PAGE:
Photo retrieved from: www.nationalgeographic.com
“Groundwater depletion will soon be as important a factor in contributing to sea-level rise as the melting of glaciers other than those in Greenland and Antarctica, scientists say.
That’s because water pumped out of the ground for irrigation, industrial uses, and even drinking must go somewhere after it’s used—and, whether it runs directly into streams and rivers or evaporates and falls elsewhere as rain, one likely place for it to end up is the ocean.
To find out how much of an effect this has on sea level, a team of Dutch scientists led by hydrologist Yoshihide Wada, a graduate student at Utrecht University, divided the Earth’s land surface into 31-by-31-mile (50-by-50 kilometer) squares on a grid to calculate present and future groundwater usage.
To make the calculation as precise as possible, they used not only current water-use statistics from each country, but also economic growth and development projections. They also took into account the impact of climate change on regional water needs, considering “all the major factors that contribute,” Wada said.
Because aquifers can be refilled, the scientists also used climate, rainfall, and hydrological models to calculate the rate of groundwater recharge for each region. From this, they projected the net rate of groundwater depletion.”
Read more: National Geographic
Photo retrieved from: www.guardian.co.uk
“Trillions of tonnes of water have been pumped up from deep underground reservoirs in every part of the world and then channelled into fields and pipes to keep communities fed and watered. The water then flows into the oceans, but far more quickly than the ancient aquifers are replenished by rains. The global tide would be rising even more quickly but for the fact that man-made reservoirs have, until now, held back the flow by storing huge amounts of water on land.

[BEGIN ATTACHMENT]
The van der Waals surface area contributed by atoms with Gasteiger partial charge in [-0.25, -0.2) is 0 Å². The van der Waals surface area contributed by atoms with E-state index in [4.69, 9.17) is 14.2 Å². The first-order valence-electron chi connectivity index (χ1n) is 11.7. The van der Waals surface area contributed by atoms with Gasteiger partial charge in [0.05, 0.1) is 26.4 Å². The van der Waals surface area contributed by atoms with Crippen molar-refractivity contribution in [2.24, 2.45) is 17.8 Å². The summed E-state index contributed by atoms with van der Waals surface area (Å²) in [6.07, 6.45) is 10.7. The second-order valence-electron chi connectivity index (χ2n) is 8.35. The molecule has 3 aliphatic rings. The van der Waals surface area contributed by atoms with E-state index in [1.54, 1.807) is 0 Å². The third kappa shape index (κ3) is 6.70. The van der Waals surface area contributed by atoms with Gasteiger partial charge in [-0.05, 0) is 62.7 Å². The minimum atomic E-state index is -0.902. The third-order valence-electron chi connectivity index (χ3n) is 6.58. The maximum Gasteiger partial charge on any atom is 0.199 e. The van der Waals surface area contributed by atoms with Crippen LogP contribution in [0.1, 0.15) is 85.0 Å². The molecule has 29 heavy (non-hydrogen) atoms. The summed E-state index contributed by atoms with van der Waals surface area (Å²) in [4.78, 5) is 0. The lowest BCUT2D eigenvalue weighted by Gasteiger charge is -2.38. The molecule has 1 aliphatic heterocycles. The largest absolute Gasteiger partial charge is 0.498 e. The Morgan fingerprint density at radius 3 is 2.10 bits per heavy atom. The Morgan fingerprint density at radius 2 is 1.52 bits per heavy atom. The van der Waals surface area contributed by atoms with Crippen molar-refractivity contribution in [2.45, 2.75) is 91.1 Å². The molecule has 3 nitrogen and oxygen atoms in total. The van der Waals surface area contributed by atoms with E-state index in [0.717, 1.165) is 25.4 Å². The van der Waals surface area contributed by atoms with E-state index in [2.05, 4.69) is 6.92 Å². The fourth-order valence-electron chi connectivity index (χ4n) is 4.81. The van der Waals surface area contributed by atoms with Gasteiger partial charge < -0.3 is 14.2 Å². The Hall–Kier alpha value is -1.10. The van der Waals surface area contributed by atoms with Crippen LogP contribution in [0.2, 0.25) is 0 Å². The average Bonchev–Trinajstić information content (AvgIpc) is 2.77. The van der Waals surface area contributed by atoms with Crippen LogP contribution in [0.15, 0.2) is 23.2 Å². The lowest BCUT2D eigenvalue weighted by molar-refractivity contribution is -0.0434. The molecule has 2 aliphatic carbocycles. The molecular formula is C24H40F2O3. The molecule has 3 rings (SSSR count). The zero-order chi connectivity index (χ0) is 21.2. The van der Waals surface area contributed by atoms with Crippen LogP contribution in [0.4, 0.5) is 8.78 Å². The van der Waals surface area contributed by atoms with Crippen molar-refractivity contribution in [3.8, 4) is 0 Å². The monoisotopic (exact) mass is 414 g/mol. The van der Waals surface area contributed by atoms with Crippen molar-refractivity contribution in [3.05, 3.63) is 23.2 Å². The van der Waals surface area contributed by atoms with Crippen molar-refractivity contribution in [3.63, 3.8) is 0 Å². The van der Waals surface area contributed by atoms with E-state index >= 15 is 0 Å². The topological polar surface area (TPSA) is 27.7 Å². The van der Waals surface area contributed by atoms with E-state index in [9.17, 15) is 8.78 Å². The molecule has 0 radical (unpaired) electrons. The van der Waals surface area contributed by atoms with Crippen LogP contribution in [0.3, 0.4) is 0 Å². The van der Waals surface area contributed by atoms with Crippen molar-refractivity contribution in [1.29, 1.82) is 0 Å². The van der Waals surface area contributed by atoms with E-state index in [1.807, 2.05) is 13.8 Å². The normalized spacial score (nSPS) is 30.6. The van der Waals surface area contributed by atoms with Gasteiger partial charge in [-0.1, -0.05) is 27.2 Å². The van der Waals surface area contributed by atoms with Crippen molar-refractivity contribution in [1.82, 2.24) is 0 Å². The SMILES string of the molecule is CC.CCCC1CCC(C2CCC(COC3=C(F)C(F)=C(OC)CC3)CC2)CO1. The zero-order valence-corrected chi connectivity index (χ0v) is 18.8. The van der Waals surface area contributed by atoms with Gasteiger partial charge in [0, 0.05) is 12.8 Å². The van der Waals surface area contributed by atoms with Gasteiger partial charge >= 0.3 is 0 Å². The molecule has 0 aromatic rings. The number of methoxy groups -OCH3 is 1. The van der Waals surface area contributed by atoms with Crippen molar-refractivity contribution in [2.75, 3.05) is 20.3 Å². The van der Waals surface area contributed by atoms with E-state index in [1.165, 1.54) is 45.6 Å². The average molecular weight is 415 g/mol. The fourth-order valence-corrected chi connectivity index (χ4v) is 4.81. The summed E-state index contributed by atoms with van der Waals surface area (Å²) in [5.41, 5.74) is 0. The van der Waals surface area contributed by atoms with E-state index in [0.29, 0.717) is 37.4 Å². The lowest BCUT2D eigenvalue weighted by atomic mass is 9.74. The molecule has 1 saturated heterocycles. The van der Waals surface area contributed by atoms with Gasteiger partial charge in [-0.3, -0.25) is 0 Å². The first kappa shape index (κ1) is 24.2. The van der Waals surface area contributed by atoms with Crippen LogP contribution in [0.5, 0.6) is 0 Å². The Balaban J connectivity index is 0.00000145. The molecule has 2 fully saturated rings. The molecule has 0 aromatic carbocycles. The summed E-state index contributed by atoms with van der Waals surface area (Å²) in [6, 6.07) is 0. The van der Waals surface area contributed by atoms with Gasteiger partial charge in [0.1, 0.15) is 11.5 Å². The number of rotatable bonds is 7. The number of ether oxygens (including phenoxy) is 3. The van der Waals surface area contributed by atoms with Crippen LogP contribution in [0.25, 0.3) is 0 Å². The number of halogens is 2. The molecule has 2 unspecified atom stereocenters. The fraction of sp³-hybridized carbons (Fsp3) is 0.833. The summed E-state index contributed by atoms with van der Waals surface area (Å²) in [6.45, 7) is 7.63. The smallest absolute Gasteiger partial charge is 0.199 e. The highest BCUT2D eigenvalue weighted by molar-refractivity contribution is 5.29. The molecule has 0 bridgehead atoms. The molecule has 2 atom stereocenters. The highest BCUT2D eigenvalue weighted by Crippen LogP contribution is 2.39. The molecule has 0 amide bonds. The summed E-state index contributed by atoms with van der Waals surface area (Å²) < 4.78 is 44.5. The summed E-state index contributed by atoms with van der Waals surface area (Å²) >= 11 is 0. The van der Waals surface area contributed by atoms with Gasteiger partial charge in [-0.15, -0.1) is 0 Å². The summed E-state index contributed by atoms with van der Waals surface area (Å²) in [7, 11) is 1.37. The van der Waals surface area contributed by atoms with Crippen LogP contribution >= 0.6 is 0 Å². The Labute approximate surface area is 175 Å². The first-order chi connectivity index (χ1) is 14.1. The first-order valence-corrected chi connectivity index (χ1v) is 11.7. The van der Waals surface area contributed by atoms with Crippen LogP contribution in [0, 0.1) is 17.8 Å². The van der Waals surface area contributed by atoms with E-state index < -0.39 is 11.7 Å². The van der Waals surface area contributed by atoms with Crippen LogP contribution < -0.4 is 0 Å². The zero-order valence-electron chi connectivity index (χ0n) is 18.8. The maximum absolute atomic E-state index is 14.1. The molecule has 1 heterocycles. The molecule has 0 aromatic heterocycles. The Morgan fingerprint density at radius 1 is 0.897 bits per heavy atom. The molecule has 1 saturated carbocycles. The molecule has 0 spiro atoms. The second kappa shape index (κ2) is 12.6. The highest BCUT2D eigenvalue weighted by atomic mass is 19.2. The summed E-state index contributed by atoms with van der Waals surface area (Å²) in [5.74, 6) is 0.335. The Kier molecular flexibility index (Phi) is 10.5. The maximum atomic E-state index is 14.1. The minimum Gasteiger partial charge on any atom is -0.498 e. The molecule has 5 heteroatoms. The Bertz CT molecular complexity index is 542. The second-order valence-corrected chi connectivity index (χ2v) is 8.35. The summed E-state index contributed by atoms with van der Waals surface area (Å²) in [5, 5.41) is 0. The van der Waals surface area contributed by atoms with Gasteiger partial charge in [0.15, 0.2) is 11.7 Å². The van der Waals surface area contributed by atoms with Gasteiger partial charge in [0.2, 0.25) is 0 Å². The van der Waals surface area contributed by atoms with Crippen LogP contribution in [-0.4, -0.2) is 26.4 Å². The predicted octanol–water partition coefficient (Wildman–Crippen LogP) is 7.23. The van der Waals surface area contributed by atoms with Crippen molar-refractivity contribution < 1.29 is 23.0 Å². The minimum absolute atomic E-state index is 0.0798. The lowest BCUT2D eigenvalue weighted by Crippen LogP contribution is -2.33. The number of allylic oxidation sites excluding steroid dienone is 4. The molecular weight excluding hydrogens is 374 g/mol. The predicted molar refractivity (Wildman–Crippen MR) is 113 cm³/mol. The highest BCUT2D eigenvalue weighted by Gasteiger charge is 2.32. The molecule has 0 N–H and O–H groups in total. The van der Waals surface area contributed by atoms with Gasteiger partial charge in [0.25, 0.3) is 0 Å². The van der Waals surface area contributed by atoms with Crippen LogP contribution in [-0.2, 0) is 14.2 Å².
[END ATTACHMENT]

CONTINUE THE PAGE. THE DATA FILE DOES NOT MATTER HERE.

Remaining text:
“The water being taken from deep wells is geologically old – there is no replenishment and so it is a one way transfer into the ocean,” said sea level expert Prof Robert Nicholls, at the University of Southampton. “In the long run, I would still be more concerned about the impact of climate change, but this work shows that even if we stabilise the climate, we might still get sea level rise due to how we use water.” He said the sea level would rise 10 metres or more if all the world’s groundwater was pumped out, though he said removing every drop was unlikely because some aquifers contain salt water. The sea level is predicted to rise by 30-100cm by 2100, putting many coasts at risk, by increasing the number of storm surges that swamp cities.”
Read more: Guardian
Photo retrieved from: www.guardian.co.uk
“Sitting amid buckets of rice in the market, Nguyen Thi Lim Lien issues a warning she desperately hopes the world will hear: climate change is turning the rivers of the Mekong Delta salty.
“The government tells us that there are three grams of salt per litre of fresh water in the rivers now,” she says. “Gradually more and more people are affected. Those nearest the sea are the most affected now, but soon the whole province will be hit.”
The vast, humid expanse of the delta is home to more than 17 million people, who have relied for generations on its thousands of river arteries. But rising sea water caused by global warming is now increasing the salt content of the river water and threatening the livelihoods of millions of poor farmers and fishermen.